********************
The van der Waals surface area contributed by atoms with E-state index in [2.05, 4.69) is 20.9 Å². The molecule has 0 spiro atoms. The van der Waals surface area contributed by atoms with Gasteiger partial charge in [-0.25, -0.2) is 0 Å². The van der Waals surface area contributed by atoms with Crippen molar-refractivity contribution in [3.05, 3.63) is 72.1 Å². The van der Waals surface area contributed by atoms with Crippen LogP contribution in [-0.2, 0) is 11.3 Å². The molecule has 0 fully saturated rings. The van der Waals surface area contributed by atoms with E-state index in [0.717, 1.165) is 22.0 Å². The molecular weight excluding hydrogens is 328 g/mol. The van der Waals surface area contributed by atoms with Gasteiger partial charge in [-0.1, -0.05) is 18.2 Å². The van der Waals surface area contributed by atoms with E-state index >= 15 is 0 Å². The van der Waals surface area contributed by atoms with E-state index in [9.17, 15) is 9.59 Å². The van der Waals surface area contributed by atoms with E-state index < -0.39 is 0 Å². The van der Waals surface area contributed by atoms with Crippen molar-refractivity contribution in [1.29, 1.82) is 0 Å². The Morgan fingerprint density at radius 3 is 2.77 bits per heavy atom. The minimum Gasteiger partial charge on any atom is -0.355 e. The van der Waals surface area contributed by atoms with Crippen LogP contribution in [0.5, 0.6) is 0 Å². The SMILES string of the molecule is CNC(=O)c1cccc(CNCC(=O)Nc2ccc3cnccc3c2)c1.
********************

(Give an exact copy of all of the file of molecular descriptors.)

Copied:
The van der Waals surface area contributed by atoms with E-state index in [2.05, 4.69) is 20.9 Å². The molecule has 0 spiro atoms. The van der Waals surface area contributed by atoms with Gasteiger partial charge in [-0.25, -0.2) is 0 Å². The van der Waals surface area contributed by atoms with Crippen molar-refractivity contribution in [3.05, 3.63) is 72.1 Å². The van der Waals surface area contributed by atoms with Crippen LogP contribution in [-0.2, 0) is 11.3 Å². The molecule has 0 fully saturated rings. The van der Waals surface area contributed by atoms with E-state index in [0.717, 1.165) is 22.0 Å². The molecular weight excluding hydrogens is 328 g/mol. The van der Waals surface area contributed by atoms with Gasteiger partial charge in [-0.1, -0.05) is 18.2 Å². The van der Waals surface area contributed by atoms with E-state index >= 15 is 0 Å². The van der Waals surface area contributed by atoms with E-state index in [9.17, 15) is 9.59 Å². The van der Waals surface area contributed by atoms with E-state index < -0.39 is 0 Å². The van der Waals surface area contributed by atoms with Crippen molar-refractivity contribution in [1.29, 1.82) is 0 Å². The Morgan fingerprint density at radius 3 is 2.77 bits per heavy atom. The minimum Gasteiger partial charge on any atom is -0.355 e. The van der Waals surface area contributed by atoms with Crippen LogP contribution in [0.5, 0.6) is 0 Å². The SMILES string of the molecule is CNC(=O)c1cccc(CNCC(=O)Nc2ccc3cnccc3c2)c1.